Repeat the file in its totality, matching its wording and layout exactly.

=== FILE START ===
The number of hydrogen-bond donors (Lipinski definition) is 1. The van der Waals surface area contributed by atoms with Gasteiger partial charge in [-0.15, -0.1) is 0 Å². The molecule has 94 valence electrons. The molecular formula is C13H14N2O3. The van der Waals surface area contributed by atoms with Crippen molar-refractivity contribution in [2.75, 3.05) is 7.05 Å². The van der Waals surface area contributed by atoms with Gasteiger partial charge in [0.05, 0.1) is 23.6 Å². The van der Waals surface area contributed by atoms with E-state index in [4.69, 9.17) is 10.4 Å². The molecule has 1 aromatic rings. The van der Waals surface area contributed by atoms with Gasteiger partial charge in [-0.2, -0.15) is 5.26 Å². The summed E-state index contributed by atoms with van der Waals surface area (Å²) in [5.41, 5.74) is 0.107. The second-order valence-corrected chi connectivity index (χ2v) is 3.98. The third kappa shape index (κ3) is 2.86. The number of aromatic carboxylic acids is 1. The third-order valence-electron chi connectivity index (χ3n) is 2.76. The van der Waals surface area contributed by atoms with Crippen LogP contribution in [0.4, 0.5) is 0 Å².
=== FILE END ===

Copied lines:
The number of hydrogen-bond donors (Lipinski definition) is 1. The van der Waals surface area contributed by atoms with Gasteiger partial charge in [-0.15, -0.1) is 0 Å². The molecule has 94 valence electrons. The molecular formula is C13H14N2O3. The van der Waals surface area contributed by atoms with Crippen molar-refractivity contribution in [2.75, 3.05) is 7.05 Å². The van der Waals surface area contributed by atoms with Gasteiger partial charge in [0.05, 0.1) is 23.6 Å². The van der Waals surface area contributed by atoms with E-state index in [4.69, 9.17) is 10.4 Å². The molecule has 1 aromatic rings. The van der Waals surface area contributed by atoms with Gasteiger partial charge in [-0.2, -0.15) is 5.26 Å². The summed E-state index contributed by atoms with van der Waals surface area (Å²) in [5.41, 5.74) is 0.107. The second-order valence-corrected chi connectivity index (χ2v) is 3.98. The third kappa shape index (κ3) is 2.86. The number of aromatic carboxylic acids is 1. The third-order valence-electron chi connectivity index (χ3n) is 2.76. The van der Waals surface area contributed by atoms with Crippen LogP contribution in [0.4, 0.5) is 0 Å².